Human rights workers threatened in Colombia

As peace talks continue in Havana, human rights workers remain under constant threat in Colombia.

Human rights workers threatened in Colombia

World Bulletin / News Desk

In the space of four days, 182 people, including human rights advocates and victims of the armed conflict, have received death threats, according to reports from the mayor’s office here.

“It is unbelievable that during a peace process there should be threats against the lives of victims of the armed conflict and for advocates of human rights. We understand that there are enemies of peace and the process itself but you cannot keep attacking this process that requires the involvement of all of the actors, not just the insurgent groups but also the newly emerged criminal groups which appear with these threatening pamphlets, threatening even the victims who have been to Havana,” said Ana Teresa Bernal during a press conference Wednesday.

Bernal is the Senior Advisor for the Rights of Victims, Peace and Reconciliation.

She and others have received the threats via email messages from an account purportedly belonging to the Bogota branch of the Aguilas Negras, a paramilitary group that formed out of the 2006 demobilization of the former United Auto-Defence Forces of Colombia, a right-wing paramilitary group.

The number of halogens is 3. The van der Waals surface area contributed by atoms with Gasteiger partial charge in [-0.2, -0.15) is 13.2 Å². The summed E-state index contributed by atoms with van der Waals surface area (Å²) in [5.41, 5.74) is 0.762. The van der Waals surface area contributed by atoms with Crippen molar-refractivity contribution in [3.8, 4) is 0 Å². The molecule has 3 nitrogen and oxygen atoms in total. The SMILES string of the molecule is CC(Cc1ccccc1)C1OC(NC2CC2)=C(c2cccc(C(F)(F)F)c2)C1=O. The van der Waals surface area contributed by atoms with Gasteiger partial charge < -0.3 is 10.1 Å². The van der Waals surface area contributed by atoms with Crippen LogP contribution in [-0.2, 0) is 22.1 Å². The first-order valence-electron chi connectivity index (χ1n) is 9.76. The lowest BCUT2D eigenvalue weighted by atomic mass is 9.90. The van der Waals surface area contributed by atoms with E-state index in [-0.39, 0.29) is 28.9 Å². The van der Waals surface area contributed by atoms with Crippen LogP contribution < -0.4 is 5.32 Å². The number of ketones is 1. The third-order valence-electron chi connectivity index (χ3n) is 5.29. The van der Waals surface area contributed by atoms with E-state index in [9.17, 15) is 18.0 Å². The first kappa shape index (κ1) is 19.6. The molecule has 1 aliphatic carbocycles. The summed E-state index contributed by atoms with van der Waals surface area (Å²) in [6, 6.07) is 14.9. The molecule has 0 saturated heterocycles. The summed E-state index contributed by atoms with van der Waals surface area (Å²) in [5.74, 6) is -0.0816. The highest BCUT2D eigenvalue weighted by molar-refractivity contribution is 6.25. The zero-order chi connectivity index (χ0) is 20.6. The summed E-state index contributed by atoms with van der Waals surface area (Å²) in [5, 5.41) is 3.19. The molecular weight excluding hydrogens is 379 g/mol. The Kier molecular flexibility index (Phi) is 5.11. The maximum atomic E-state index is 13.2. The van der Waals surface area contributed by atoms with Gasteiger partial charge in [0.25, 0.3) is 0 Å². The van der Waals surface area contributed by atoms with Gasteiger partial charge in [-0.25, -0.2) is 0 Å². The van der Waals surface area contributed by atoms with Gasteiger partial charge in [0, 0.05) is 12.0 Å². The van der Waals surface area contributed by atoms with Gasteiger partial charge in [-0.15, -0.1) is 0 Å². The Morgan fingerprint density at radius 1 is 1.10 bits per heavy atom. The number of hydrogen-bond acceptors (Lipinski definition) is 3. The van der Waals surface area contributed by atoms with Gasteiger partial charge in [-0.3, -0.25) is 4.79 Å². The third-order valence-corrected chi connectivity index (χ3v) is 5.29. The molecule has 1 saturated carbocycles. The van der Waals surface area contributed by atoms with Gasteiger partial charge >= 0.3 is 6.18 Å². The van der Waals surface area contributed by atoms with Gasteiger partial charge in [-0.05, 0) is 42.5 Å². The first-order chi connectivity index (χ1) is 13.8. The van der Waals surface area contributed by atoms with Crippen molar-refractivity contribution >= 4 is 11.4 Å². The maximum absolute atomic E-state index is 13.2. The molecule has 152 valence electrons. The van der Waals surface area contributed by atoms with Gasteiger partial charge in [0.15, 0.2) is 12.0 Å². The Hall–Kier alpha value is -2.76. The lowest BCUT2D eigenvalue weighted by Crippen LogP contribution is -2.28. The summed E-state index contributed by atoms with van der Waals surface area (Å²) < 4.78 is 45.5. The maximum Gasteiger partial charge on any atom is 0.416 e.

The emails told recipients that they had 15 days to leave Colombia or they would be assassinated Sept. 18. They also mentioned having knowledge of, “the whereabouts of their families and friends and children,” and that those who worked to ensure human rights were nothing more than, “communist guerrillas.”

Speaking to a El Espectador newspaper, a government representative addressed the threats. “It is not completely clear why these widespread threats have been produced at this point in time, but it most likely has something to do with the debate on paramilitaries which will take place in the Senate very soon, or, indeed due to the fact that the peace dialogues are currently addressing the issue of human rights,” said Alfonso Castillo, a spokesperson for the National Movement of Crimes of the State (Movice).

The Revolutionary Armed Forces of Colombia (FARC guerrillas), which have been involved in a series of peace dialogues since November 2012 with the Colombian government in Havana strongly condemned the threats and in a press release said that there is “no turning back for this road to peace and reconciliation.”

There has been some concern in recent weeks that various members of the demobilized AUC paramilitaries, who have completed their mandatory 8-year prison terms as agreed to in the demobilization process, will return to threaten their former victims.

“It is now time to unite our voices in unison to reject these acts of depravity and that we unite all of our efforts towards peace in our communities and country,” Bernal said in a rallying call to Colombians to join a midday march for peace Sept. 12.

Last Mod: 12 Eylül 2014, 10:20
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